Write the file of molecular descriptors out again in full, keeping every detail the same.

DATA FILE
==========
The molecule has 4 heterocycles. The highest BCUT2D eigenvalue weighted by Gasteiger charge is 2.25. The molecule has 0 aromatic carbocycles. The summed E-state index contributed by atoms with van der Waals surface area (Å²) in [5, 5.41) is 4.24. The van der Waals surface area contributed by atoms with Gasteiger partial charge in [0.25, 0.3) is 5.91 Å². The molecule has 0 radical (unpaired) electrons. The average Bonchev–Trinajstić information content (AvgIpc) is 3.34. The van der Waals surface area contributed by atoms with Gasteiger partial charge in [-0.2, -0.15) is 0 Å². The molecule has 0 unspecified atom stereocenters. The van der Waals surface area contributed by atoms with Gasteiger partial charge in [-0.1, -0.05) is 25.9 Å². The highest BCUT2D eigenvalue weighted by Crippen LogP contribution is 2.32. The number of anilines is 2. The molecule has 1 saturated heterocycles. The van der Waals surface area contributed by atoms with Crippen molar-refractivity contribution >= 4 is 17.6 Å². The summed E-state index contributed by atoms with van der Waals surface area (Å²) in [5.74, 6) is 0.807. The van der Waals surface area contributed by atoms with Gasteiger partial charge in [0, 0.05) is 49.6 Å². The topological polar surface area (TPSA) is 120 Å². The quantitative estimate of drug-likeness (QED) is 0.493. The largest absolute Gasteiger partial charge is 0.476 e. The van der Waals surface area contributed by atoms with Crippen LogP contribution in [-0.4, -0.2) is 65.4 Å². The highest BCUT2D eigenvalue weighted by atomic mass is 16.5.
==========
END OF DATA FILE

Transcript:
The molecule has 4 heterocycles. The highest BCUT2D eigenvalue weighted by Gasteiger charge is 2.25. The molecule has 0 aromatic carbocycles. The summed E-state index contributed by atoms with van der Waals surface area (Å²) in [5, 5.41) is 4.24. The van der Waals surface area contributed by atoms with Gasteiger partial charge in [0.25, 0.3) is 5.91 Å². The molecule has 0 radical (unpaired) electrons. The average Bonchev–Trinajstić information content (AvgIpc) is 3.34. The van der Waals surface area contributed by atoms with Gasteiger partial charge in [-0.2, -0.15) is 0 Å². The molecule has 0 unspecified atom stereocenters. The van der Waals surface area contributed by atoms with Gasteiger partial charge in [-0.1, -0.05) is 25.9 Å². The highest BCUT2D eigenvalue weighted by Crippen LogP contribution is 2.32. The number of anilines is 2. The molecule has 1 saturated heterocycles. The van der Waals surface area contributed by atoms with Crippen molar-refractivity contribution >= 4 is 17.6 Å². The summed E-state index contributed by atoms with van der Waals surface area (Å²) in [5.74, 6) is 0.807. The van der Waals surface area contributed by atoms with Gasteiger partial charge in [0, 0.05) is 49.6 Å². The topological polar surface area (TPSA) is 120 Å². The quantitative estimate of drug-likeness (QED) is 0.493. The largest absolute Gasteiger partial charge is 0.476 e. The van der Waals surface area contributed by atoms with Crippen LogP contribution in [-0.4, -0.2) is 65.4 Å². The highest BCUT2D eigenvalue weighted by atomic mass is 16.5.